Understanding homicide, as it turns out, helps in understanding the human condition. Who could have known? But the podcast, This Thing of Darkness, produced by the BBC and superbly written by Lucia Haynes and Anita Vettesse, tells us a lot about us: about how we think and why, about what it takes to commit murder and why, and, about love and how distortion and anxiety can pervert it. It isn’t hate we’re shown but the other face of love, which can deadly.
Despite the presence of brutality – you can hardly have murdered without it – what we hear is why life can produce brutality in an individual. The reasons, of course, are vast and deep, cruel and illuminating, sobering and disturbing. But, underlying it all, they are very human and because of that, ultimately decipherable.
Perhaps the reason This Thing of Darkness can boast to have achieved such a high standard of insight, is because the story is so beautifully choreographed. As it swings from the personal to the theoretical, the narrative reveals how the unresolved in us, can build. Without realising it, we are pushed ever closer – often by distortion – to bring about a resolution. For some of us this eventuates in things being resolved in a deadly way.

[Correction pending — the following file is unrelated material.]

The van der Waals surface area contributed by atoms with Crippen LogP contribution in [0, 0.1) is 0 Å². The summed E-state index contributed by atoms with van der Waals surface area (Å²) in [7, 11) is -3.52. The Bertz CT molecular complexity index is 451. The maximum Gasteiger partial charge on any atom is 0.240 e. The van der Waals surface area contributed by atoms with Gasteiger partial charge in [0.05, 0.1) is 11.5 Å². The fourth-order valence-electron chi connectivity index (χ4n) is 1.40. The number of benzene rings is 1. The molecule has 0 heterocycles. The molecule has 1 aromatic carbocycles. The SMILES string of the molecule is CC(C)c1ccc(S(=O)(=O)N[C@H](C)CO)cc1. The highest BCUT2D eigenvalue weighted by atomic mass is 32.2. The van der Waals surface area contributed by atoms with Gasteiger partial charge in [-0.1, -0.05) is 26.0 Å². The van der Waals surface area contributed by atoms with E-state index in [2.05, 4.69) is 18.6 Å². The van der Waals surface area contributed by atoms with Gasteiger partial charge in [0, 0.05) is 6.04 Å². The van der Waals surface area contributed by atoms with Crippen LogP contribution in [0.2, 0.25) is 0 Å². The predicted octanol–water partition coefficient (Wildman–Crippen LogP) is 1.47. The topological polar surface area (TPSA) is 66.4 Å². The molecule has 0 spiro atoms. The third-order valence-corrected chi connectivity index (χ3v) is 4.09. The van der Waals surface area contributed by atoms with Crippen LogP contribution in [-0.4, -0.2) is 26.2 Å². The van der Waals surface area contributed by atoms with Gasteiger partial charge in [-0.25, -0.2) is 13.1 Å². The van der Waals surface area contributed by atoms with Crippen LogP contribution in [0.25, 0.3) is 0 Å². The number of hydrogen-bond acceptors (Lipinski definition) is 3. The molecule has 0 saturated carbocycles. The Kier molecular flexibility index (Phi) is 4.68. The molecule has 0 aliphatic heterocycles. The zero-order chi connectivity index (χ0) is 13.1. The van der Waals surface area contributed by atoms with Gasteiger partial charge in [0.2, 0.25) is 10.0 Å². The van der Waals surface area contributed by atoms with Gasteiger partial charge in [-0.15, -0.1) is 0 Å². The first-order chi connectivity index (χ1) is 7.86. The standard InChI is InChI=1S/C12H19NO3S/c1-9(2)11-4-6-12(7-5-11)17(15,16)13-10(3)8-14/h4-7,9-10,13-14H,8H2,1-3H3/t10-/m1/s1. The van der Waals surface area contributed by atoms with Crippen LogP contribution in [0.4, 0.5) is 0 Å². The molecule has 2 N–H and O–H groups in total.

While the gulf between murderers and the rest of us may seem vast, this podcast not only manages to clarify and inform us about why murder occurs, but to bring those who commit it, closer. It demystifies our tendency to think of them as outside of us. Like the warp and weft of material, the text never excuses their behaviour but seeks and succeeds in showing us the fabric of the human condition even if it leads to the act of killing.
Deftly pieced together, This Thing of Darkness shows us how we love and how that love can be misshapen.